Plain Talk About Childhood Immunizations (PDF)
Childhood immunizations are a safe and effective way to keep kids from getting these 15 serious and sometimes deadly diseases:
- Hepatitis B
- Pertussis (whooping cough)
- Haemophilus Influenzae type b (Hib)
- Varicella (chickenpox)
- Hepatitis A
In the last 50 years, vaccines have helped to nearly wipe out measles, diphtheria, and polio.
Vaccines strengthen the immune system by helping the body to recognize and fight the viruses and bacteria that cause disease.
Eating nutritious food, drinking clean water, good sanitation, and good hygiene (like consistent handwashing), also help stop disease. However, even in the cleanest places, the viruses and bacteria that cause disease and death still exist.
Vaccine side effects are very rare. A child's risk of having a health problem from an immunization is much less than his or her risk of suffering from the disease itself.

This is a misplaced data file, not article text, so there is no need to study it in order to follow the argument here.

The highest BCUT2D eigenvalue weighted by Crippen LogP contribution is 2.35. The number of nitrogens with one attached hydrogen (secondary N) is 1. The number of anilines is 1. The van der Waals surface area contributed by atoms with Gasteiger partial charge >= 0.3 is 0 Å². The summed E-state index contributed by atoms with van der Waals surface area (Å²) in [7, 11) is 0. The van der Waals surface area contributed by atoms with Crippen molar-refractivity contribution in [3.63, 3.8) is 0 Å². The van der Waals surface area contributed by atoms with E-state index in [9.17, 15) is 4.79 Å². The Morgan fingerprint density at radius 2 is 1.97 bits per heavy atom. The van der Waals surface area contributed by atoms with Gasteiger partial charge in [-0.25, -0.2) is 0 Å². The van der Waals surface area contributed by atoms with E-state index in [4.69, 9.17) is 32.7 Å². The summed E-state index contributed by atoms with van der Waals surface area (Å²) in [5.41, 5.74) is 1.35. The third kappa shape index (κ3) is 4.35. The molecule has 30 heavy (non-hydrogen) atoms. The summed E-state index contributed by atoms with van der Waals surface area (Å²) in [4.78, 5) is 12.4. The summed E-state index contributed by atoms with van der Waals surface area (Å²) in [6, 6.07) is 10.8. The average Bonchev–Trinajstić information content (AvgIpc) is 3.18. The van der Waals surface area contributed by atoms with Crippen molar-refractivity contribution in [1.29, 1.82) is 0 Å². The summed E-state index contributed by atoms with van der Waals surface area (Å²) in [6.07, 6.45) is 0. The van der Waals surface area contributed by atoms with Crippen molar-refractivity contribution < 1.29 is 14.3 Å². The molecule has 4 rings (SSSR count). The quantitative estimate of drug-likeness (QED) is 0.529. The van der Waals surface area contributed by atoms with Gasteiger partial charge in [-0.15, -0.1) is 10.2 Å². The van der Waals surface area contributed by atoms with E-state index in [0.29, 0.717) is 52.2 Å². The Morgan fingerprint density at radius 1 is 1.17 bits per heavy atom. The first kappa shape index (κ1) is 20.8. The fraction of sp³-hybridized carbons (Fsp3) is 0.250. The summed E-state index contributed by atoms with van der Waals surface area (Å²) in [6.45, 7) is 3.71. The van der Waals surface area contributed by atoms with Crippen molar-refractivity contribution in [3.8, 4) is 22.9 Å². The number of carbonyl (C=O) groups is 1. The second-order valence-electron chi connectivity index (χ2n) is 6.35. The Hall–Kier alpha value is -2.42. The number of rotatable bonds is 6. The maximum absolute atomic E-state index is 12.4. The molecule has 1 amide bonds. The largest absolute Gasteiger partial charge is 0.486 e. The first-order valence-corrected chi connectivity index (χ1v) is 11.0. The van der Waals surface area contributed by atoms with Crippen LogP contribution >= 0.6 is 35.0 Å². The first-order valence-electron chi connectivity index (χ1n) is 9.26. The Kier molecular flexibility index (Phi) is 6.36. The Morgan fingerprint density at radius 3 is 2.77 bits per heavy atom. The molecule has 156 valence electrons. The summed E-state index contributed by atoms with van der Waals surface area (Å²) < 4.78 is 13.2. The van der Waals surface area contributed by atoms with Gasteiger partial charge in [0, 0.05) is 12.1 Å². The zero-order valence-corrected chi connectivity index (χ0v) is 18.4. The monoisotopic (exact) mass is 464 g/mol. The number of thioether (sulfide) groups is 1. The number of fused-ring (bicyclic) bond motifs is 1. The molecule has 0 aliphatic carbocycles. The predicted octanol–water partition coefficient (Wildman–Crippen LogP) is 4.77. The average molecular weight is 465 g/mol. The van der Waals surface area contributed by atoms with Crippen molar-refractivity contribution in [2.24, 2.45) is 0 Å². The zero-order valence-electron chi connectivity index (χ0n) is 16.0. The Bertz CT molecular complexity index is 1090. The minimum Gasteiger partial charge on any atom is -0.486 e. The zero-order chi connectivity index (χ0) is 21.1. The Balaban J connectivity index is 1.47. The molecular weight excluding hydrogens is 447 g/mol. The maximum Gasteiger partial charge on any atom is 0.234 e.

Vaccines not only protect the child who receives the immunization, but they also protect those who:
- Have weakened immune systems.
- Cannot get shots because of a medical condition or because they are too young or too old.
- Are not fully immunized.
The best way to protect our kids and community is to vaccinate kids, especially from birth to two years of age.
There are national governmental databases that watch out for potential problems with vaccines. These vaccine surveillance systems are in place to identify potential issues with vaccines.
As science progresses, new vaccines are discovered that will help protect babies and children from diseases.